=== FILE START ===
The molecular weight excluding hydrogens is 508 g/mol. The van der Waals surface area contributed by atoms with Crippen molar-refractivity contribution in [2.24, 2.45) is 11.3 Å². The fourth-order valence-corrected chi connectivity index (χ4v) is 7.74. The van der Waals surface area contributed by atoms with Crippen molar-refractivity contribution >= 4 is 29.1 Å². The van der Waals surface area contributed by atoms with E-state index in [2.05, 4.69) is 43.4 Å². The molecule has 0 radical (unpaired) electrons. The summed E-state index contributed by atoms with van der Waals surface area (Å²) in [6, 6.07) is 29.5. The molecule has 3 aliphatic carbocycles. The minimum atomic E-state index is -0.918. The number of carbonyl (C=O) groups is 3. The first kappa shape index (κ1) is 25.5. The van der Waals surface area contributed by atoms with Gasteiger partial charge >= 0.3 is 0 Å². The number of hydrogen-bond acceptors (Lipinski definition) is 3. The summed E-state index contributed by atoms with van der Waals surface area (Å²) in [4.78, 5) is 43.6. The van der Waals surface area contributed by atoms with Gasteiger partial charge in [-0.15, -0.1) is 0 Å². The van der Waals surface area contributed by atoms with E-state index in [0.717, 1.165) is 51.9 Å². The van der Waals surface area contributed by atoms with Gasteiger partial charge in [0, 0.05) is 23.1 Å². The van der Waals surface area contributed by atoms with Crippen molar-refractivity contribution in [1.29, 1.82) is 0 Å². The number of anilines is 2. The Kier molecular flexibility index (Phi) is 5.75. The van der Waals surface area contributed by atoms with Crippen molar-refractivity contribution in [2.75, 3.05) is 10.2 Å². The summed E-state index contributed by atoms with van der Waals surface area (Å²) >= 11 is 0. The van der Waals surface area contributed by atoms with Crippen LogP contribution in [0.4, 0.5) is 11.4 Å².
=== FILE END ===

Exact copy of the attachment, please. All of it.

The molecular weight excluding hydrogens is 508 g/mol. The van der Waals surface area contributed by atoms with Crippen molar-refractivity contribution in [2.24, 2.45) is 11.3 Å². The fourth-order valence-corrected chi connectivity index (χ4v) is 7.74. The van der Waals surface area contributed by atoms with Crippen molar-refractivity contribution >= 4 is 29.1 Å². The van der Waals surface area contributed by atoms with E-state index in [2.05, 4.69) is 43.4 Å². The molecule has 0 radical (unpaired) electrons. The summed E-state index contributed by atoms with van der Waals surface area (Å²) in [6, 6.07) is 29.5. The molecule has 3 aliphatic carbocycles. The minimum atomic E-state index is -0.918. The number of carbonyl (C=O) groups is 3. The first kappa shape index (κ1) is 25.5. The van der Waals surface area contributed by atoms with Gasteiger partial charge >= 0.3 is 0 Å². The number of hydrogen-bond acceptors (Lipinski definition) is 3. The summed E-state index contributed by atoms with van der Waals surface area (Å²) in [4.78, 5) is 43.6. The van der Waals surface area contributed by atoms with Gasteiger partial charge in [-0.15, -0.1) is 0 Å². The van der Waals surface area contributed by atoms with E-state index in [0.717, 1.165) is 51.9 Å². The van der Waals surface area contributed by atoms with Gasteiger partial charge in [0, 0.05) is 23.1 Å². The van der Waals surface area contributed by atoms with Crippen molar-refractivity contribution in [1.29, 1.82) is 0 Å². The number of anilines is 2. The Kier molecular flexibility index (Phi) is 5.75. The van der Waals surface area contributed by atoms with Crippen molar-refractivity contribution in [2.75, 3.05) is 10.2 Å². The summed E-state index contributed by atoms with van der Waals surface area (Å²) >= 11 is 0. The van der Waals surface area contributed by atoms with Crippen LogP contribution in [0.4, 0.5) is 11.4 Å².